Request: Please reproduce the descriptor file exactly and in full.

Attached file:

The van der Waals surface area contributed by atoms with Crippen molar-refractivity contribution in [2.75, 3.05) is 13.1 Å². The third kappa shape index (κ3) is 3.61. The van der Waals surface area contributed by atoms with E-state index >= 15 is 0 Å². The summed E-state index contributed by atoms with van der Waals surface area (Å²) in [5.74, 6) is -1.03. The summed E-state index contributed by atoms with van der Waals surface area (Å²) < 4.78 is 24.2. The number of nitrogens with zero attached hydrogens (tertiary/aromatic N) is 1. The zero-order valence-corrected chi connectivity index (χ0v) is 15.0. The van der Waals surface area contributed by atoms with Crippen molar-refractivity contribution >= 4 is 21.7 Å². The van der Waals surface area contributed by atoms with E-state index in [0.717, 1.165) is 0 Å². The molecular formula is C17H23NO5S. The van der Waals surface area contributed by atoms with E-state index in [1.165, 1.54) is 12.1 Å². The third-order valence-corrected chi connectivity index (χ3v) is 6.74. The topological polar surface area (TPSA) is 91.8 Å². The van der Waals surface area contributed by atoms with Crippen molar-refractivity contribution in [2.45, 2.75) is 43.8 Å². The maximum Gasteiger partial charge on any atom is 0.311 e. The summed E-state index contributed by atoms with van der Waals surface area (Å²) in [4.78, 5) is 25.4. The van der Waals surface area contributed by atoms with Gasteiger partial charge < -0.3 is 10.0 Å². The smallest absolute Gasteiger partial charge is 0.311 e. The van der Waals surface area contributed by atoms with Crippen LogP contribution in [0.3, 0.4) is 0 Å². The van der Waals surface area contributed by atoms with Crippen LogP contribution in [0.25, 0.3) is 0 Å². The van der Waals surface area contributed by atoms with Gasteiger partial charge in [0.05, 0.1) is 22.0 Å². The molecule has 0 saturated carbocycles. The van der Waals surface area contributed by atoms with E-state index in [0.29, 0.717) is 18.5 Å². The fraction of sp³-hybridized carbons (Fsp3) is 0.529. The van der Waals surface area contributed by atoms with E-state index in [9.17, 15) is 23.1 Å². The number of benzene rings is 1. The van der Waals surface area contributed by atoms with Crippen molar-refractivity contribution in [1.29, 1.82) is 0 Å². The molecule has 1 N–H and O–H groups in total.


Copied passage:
The van der Waals surface area contributed by atoms with Crippen molar-refractivity contribution in [2.75, 3.05) is 13.1 Å². The third kappa shape index (κ3) is 3.61. The van der Waals surface area contributed by atoms with E-state index >= 15 is 0 Å². The summed E-state index contributed by atoms with van der Waals surface area (Å²) in [5.74, 6) is -1.03. The summed E-state index contributed by atoms with van der Waals surface area (Å²) < 4.78 is 24.2. The number of nitrogens with zero attached hydrogens (tertiary/aromatic N) is 1. The zero-order valence-corrected chi connectivity index (χ0v) is 15.0. The van der Waals surface area contributed by atoms with Crippen molar-refractivity contribution >= 4 is 21.7 Å². The van der Waals surface area contributed by atoms with E-state index in [0.717, 1.165) is 0 Å². The molecular formula is C17H23NO5S. The van der Waals surface area contributed by atoms with E-state index in [1.165, 1.54) is 12.1 Å². The third-order valence-corrected chi connectivity index (χ3v) is 6.74. The topological polar surface area (TPSA) is 91.8 Å². The van der Waals surface area contributed by atoms with Crippen molar-refractivity contribution in [2.45, 2.75) is 43.8 Å². The maximum Gasteiger partial charge on any atom is 0.311 e. The summed E-state index contributed by atoms with van der Waals surface area (Å²) in [4.78, 5) is 25.4. The van der Waals surface area contributed by atoms with Gasteiger partial charge < -0.3 is 10.0 Å². The smallest absolute Gasteiger partial charge is 0.311 e. The van der Waals surface area contributed by atoms with Crippen LogP contribution in [0.3, 0.4) is 0 Å². The van der Waals surface area contributed by atoms with Crippen LogP contribution in [0.25, 0.3) is 0 Å². The van der Waals surface area contributed by atoms with Gasteiger partial charge in [0.05, 0.1) is 22.0 Å². The molecule has 0 saturated carbocycles. The van der Waals surface area contributed by atoms with E-state index in [0.29, 0.717) is 18.5 Å². The fraction of sp³-hybridized carbons (Fsp3) is 0.529. The van der Waals surface area contributed by atoms with E-state index in [9.17, 15) is 23.1 Å². The number of benzene rings is 1. The van der Waals surface area contributed by atoms with Crippen molar-refractivity contribution in [1.29, 1.82) is 0 Å². The molecule has 1 N–H and O–H groups in total.